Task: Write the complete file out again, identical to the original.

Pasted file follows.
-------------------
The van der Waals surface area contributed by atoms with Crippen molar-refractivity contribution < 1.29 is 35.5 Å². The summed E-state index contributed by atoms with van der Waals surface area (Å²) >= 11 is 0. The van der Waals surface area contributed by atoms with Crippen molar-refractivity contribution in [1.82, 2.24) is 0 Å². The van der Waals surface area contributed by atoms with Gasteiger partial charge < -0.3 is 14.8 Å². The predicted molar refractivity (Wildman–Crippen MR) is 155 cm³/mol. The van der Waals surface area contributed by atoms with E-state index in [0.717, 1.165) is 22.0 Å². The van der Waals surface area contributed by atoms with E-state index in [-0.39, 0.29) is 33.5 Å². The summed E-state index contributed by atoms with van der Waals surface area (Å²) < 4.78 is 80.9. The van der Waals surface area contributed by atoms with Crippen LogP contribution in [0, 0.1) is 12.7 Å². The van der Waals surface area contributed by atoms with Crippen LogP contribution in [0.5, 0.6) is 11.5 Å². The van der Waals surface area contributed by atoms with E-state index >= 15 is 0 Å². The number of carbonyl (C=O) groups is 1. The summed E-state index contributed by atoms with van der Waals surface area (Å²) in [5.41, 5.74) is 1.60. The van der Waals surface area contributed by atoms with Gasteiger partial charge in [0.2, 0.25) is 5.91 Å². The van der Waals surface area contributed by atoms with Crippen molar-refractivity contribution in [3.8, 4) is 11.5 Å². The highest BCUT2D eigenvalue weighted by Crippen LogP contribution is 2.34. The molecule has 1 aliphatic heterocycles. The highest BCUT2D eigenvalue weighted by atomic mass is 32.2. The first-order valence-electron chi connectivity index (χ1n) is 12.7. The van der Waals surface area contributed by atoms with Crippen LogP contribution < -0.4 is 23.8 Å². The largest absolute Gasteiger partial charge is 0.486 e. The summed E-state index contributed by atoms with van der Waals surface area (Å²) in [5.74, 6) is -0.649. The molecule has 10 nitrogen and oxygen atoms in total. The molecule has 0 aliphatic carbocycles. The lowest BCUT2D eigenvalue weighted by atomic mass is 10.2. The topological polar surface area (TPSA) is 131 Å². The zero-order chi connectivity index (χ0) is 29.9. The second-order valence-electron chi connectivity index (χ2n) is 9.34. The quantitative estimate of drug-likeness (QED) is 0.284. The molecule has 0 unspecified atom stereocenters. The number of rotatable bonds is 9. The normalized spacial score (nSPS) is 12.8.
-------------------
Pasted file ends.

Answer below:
The van der Waals surface area contributed by atoms with Crippen molar-refractivity contribution < 1.29 is 35.5 Å². The summed E-state index contributed by atoms with van der Waals surface area (Å²) >= 11 is 0. The van der Waals surface area contributed by atoms with Crippen molar-refractivity contribution in [1.82, 2.24) is 0 Å². The van der Waals surface area contributed by atoms with Gasteiger partial charge < -0.3 is 14.8 Å². The predicted molar refractivity (Wildman–Crippen MR) is 155 cm³/mol. The van der Waals surface area contributed by atoms with E-state index in [0.717, 1.165) is 22.0 Å². The van der Waals surface area contributed by atoms with E-state index in [-0.39, 0.29) is 33.5 Å². The summed E-state index contributed by atoms with van der Waals surface area (Å²) < 4.78 is 80.9. The van der Waals surface area contributed by atoms with Crippen LogP contribution in [0, 0.1) is 12.7 Å². The van der Waals surface area contributed by atoms with Crippen LogP contribution in [0.5, 0.6) is 11.5 Å². The van der Waals surface area contributed by atoms with E-state index >= 15 is 0 Å². The number of carbonyl (C=O) groups is 1. The summed E-state index contributed by atoms with van der Waals surface area (Å²) in [5.41, 5.74) is 1.60. The van der Waals surface area contributed by atoms with Gasteiger partial charge in [0.2, 0.25) is 5.91 Å². The van der Waals surface area contributed by atoms with Crippen molar-refractivity contribution in [3.8, 4) is 11.5 Å². The highest BCUT2D eigenvalue weighted by Crippen LogP contribution is 2.34. The molecule has 1 aliphatic heterocycles. The highest BCUT2D eigenvalue weighted by atomic mass is 32.2. The first-order valence-electron chi connectivity index (χ1n) is 12.7. The van der Waals surface area contributed by atoms with Crippen LogP contribution < -0.4 is 23.8 Å². The largest absolute Gasteiger partial charge is 0.486 e. The summed E-state index contributed by atoms with van der Waals surface area (Å²) in [5.74, 6) is -0.649. The molecule has 10 nitrogen and oxygen atoms in total. The molecule has 0 aliphatic carbocycles. The lowest BCUT2D eigenvalue weighted by atomic mass is 10.2. The topological polar surface area (TPSA) is 131 Å². The zero-order chi connectivity index (χ0) is 29.9. The second-order valence-electron chi connectivity index (χ2n) is 9.34. The quantitative estimate of drug-likeness (QED) is 0.284. The molecule has 0 unspecified atom stereocenters. The number of rotatable bonds is 9. The normalized spacial score (nSPS) is 12.8.